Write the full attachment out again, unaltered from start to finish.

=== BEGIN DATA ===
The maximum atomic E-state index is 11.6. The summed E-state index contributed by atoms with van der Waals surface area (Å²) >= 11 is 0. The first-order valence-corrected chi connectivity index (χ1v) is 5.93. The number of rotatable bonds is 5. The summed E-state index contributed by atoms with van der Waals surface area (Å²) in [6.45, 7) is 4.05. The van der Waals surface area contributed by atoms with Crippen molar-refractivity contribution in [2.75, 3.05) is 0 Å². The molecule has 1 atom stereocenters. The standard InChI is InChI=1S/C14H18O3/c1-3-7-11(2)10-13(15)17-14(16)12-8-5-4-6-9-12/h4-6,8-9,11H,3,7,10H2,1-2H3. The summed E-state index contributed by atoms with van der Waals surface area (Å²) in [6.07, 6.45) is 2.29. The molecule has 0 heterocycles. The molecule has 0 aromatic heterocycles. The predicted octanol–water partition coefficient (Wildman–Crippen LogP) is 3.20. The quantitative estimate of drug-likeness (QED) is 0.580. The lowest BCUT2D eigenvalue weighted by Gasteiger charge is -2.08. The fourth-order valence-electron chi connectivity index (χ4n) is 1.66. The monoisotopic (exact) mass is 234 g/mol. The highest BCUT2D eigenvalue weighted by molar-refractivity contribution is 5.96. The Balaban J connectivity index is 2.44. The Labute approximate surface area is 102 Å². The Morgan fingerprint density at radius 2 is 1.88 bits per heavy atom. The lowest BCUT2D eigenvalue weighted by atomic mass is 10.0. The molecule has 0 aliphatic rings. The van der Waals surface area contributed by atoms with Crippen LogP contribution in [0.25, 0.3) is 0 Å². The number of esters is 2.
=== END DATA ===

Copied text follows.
The maximum atomic E-state index is 11.6. The summed E-state index contributed by atoms with van der Waals surface area (Å²) >= 11 is 0. The first-order valence-corrected chi connectivity index (χ1v) is 5.93. The number of rotatable bonds is 5. The summed E-state index contributed by atoms with van der Waals surface area (Å²) in [6.45, 7) is 4.05. The van der Waals surface area contributed by atoms with Crippen molar-refractivity contribution in [2.75, 3.05) is 0 Å². The molecule has 1 atom stereocenters. The standard InChI is InChI=1S/C14H18O3/c1-3-7-11(2)10-13(15)17-14(16)12-8-5-4-6-9-12/h4-6,8-9,11H,3,7,10H2,1-2H3. The summed E-state index contributed by atoms with van der Waals surface area (Å²) in [6.07, 6.45) is 2.29. The molecule has 0 heterocycles. The molecule has 0 aromatic heterocycles. The predicted octanol–water partition coefficient (Wildman–Crippen LogP) is 3.20. The quantitative estimate of drug-likeness (QED) is 0.580. The lowest BCUT2D eigenvalue weighted by Gasteiger charge is -2.08. The fourth-order valence-electron chi connectivity index (χ4n) is 1.66. The monoisotopic (exact) mass is 234 g/mol. The highest BCUT2D eigenvalue weighted by molar-refractivity contribution is 5.96. The Balaban J connectivity index is 2.44. The Labute approximate surface area is 102 Å². The Morgan fingerprint density at radius 2 is 1.88 bits per heavy atom. The lowest BCUT2D eigenvalue weighted by atomic mass is 10.0. The molecule has 0 aliphatic rings. The van der Waals surface area contributed by atoms with Crippen LogP contribution in [0.25, 0.3) is 0 Å². The number of esters is 2.